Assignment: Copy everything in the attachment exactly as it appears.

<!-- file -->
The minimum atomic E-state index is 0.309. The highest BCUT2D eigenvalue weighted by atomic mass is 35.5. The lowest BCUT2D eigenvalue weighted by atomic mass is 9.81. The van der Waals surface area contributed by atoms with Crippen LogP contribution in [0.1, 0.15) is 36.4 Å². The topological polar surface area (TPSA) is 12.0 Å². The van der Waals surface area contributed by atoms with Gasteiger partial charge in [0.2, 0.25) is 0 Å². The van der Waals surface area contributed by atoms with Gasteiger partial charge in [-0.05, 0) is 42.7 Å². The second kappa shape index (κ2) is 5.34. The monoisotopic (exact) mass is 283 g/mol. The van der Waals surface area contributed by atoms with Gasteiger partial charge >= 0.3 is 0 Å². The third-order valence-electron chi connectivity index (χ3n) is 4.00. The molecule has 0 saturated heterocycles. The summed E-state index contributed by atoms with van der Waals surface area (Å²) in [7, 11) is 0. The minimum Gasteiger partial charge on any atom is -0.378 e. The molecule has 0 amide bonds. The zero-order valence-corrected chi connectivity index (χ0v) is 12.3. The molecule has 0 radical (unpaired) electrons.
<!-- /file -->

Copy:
The minimum atomic E-state index is 0.309. The highest BCUT2D eigenvalue weighted by atomic mass is 35.5. The lowest BCUT2D eigenvalue weighted by atomic mass is 9.81. The van der Waals surface area contributed by atoms with Crippen LogP contribution in [0.1, 0.15) is 36.4 Å². The topological polar surface area (TPSA) is 12.0 Å². The van der Waals surface area contributed by atoms with Gasteiger partial charge in [0.2, 0.25) is 0 Å². The van der Waals surface area contributed by atoms with Gasteiger partial charge in [-0.05, 0) is 42.7 Å². The second kappa shape index (κ2) is 5.34. The monoisotopic (exact) mass is 283 g/mol. The van der Waals surface area contributed by atoms with Gasteiger partial charge >= 0.3 is 0 Å². The third-order valence-electron chi connectivity index (χ3n) is 4.00. The molecule has 0 saturated heterocycles. The summed E-state index contributed by atoms with van der Waals surface area (Å²) in [7, 11) is 0. The minimum Gasteiger partial charge on any atom is -0.378 e. The molecule has 0 amide bonds. The zero-order valence-corrected chi connectivity index (χ0v) is 12.3. The molecule has 0 radical (unpaired) electrons.